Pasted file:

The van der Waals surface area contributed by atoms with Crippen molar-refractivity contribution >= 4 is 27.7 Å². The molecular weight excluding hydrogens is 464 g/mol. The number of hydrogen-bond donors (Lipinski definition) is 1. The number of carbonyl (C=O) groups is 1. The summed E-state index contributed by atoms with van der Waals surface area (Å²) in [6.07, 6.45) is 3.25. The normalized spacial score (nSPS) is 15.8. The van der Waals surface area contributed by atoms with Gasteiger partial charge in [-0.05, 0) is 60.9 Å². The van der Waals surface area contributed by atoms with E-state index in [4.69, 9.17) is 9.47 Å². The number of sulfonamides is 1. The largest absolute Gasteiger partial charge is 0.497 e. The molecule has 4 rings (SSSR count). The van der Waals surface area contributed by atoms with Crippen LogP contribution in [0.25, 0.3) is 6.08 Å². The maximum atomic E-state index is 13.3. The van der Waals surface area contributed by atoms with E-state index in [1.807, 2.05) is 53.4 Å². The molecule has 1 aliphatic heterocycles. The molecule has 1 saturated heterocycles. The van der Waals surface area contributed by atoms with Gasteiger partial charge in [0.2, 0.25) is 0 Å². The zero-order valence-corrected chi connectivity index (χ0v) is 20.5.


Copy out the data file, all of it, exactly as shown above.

The van der Waals surface area contributed by atoms with Crippen molar-refractivity contribution >= 4 is 27.7 Å². The molecular weight excluding hydrogens is 464 g/mol. The number of hydrogen-bond donors (Lipinski definition) is 1. The number of carbonyl (C=O) groups is 1. The summed E-state index contributed by atoms with van der Waals surface area (Å²) in [6.07, 6.45) is 3.25. The normalized spacial score (nSPS) is 15.8. The van der Waals surface area contributed by atoms with Gasteiger partial charge in [-0.05, 0) is 60.9 Å². The van der Waals surface area contributed by atoms with E-state index in [4.69, 9.17) is 9.47 Å². The number of sulfonamides is 1. The largest absolute Gasteiger partial charge is 0.497 e. The molecule has 4 rings (SSSR count). The van der Waals surface area contributed by atoms with Crippen LogP contribution in [0.25, 0.3) is 6.08 Å². The maximum atomic E-state index is 13.3. The van der Waals surface area contributed by atoms with E-state index in [1.807, 2.05) is 53.4 Å². The molecule has 1 aliphatic heterocycles. The molecule has 1 saturated heterocycles. The van der Waals surface area contributed by atoms with Gasteiger partial charge in [0.2, 0.25) is 0 Å². The zero-order valence-corrected chi connectivity index (χ0v) is 20.5.